Kansas City, Mo. Sprint-Nextel Corp. on Wednesday said it wanted appraisers to determine the value of shares of Nextel Partners Inc. in the event the affiliated company's shareholders push for Sprint-Nextel to buy the company.
Reston, Va.-based Sprint-Nextel said it favored an appraisal of the affiliate's "put options" over simply negotiating a regular acquisition price. Put options are meant to protect the value of an investment by giving shareholders the right to sell their stock at a certain price by a certain time. In this case, exercising the put rights would force Sprint-Nextel to buy the two-thirds of the shares it doesn't already own in Nextel Partners, a Kirkland, Wash.-based affiliate which sells Nextel-branded services in 31 states.
In subsequent filings with the Securities and Exchange Commission, Sprint-Nextel criticized Nextel Partners' basis for determining a value for its shares, saying the basis didn't take in account future wireless technology like roaming that could lure away customers. Sprint-Nextel also said a series of similar buyouts Nextel Partners has said should be included in the valuation process are dated or, in the case of deals made during the late 1990s telecom bubble, unreliable.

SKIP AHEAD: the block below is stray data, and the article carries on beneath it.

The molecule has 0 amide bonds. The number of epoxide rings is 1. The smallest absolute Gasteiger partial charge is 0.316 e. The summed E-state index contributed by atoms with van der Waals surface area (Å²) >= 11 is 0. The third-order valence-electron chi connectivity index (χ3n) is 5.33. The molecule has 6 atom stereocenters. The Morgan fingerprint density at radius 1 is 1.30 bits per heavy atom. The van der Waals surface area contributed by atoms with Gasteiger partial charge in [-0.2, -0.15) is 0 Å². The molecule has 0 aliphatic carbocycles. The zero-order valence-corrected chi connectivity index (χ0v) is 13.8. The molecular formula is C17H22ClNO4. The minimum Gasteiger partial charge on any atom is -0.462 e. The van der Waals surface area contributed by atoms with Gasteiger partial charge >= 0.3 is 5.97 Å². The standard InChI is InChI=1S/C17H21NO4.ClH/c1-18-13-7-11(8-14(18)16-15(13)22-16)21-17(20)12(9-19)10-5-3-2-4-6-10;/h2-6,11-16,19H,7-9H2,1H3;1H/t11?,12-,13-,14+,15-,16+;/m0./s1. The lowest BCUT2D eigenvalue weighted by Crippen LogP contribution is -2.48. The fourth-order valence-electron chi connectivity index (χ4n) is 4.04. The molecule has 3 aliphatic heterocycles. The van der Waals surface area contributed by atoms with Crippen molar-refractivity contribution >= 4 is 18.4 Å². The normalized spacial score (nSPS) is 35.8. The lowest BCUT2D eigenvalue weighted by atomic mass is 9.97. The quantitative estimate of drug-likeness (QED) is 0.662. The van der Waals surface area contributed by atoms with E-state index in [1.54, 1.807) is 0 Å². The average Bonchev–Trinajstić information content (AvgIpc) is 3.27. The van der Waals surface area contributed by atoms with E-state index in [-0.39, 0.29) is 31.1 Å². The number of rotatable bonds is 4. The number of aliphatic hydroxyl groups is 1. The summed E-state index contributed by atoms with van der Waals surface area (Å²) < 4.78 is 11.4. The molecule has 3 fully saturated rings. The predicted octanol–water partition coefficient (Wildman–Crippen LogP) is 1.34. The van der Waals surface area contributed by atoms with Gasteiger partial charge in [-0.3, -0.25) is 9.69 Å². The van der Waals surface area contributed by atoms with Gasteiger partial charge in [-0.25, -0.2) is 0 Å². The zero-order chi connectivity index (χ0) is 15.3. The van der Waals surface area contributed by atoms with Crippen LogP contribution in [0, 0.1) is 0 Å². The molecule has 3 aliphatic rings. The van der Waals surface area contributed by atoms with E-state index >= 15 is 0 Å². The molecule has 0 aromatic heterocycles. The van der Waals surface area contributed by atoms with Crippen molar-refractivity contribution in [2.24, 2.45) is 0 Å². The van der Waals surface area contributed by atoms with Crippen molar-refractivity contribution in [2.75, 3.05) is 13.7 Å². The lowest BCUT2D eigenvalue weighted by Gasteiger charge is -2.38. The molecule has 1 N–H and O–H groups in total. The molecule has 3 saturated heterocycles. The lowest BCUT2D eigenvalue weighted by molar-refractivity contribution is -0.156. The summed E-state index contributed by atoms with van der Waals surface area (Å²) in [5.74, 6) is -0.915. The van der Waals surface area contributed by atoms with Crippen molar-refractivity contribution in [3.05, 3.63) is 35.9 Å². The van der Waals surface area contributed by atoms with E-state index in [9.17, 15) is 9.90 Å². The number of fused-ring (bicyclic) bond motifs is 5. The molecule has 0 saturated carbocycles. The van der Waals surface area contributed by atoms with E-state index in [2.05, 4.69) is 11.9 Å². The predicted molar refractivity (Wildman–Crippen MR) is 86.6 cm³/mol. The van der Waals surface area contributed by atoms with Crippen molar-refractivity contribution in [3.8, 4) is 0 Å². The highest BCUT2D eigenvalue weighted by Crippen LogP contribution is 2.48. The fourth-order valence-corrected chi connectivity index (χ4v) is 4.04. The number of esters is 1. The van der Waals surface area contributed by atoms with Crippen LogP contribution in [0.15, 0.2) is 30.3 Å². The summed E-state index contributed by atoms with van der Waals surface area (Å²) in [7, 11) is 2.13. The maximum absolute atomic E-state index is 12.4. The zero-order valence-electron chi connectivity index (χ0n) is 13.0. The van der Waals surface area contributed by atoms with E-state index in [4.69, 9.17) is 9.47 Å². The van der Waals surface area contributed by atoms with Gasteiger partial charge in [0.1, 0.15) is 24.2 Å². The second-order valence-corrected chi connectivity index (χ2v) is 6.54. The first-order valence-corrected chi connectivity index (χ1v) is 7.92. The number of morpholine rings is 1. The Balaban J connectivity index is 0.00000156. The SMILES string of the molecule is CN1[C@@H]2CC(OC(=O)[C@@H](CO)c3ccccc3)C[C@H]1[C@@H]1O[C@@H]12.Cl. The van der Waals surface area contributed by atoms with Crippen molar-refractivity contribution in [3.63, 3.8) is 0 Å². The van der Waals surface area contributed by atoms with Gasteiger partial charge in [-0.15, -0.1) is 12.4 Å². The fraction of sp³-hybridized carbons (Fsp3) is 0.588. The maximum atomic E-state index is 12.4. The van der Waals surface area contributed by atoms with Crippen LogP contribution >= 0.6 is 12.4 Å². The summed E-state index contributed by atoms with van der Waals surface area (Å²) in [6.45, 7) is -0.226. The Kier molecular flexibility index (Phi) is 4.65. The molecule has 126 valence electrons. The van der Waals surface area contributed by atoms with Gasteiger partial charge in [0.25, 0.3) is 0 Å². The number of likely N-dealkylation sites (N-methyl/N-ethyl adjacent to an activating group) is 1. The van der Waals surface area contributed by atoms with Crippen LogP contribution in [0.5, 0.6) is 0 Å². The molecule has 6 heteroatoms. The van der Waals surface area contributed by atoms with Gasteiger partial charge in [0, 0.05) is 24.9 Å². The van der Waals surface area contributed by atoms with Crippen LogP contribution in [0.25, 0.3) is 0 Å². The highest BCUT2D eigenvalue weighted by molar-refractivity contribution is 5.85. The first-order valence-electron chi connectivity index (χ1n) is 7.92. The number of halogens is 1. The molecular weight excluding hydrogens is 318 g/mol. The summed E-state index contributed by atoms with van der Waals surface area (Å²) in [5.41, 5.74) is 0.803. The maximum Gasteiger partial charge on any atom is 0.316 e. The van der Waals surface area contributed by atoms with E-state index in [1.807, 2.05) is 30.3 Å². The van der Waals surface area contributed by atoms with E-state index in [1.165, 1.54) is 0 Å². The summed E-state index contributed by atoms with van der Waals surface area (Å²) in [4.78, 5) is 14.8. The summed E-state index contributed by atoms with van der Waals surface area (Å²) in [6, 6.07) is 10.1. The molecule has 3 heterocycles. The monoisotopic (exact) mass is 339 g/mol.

Nextel Partners fired back in a filing of its own that Sprint-Nextel's views were "inaccurate and misleading" and claimed Sprint-Nextel was trying to hurt the affiliate's stock price and thereby reduce the cost of the acquisition.
Shares of Nextel Partners rose as much as $1.29 in early trading on the Nasdaq Stock Market on Wednesday on rumors of a possible acquisition. The stock ended up 43 cents at $26.54.
Sprint-Nextel shares gained 49 cents to $26.35 Wednesday on the New York Stock Exchange.
A special committee of Nextel Partners' board has said it would recommend that shareholders trigger a provision in the company's agreement with Nextel Communications Inc. to exercise the put options. The price is expected to be in the billions.
Nextel Partners must receive requests from at least 20 percent of its shareholders to hold a special meeting to vote on exercising the put rights. Such a meeting has yet to be scheduled.
The agreement calls for the two companies to appoint appraisers to determine the fair market value of the Nextel Partner shares. If the two prices differ by more than 10 percent, a third appraiser will make the final decision.
Sprint-Nextel said the process could take at least four months or longer, given the deal's complexities.
Sprint closed its $35 billion acquisition of Nextel earlier this month, creating the nation's No. 3 wireless company with more than 40 million wireless customers and $40 billion in annual revenue.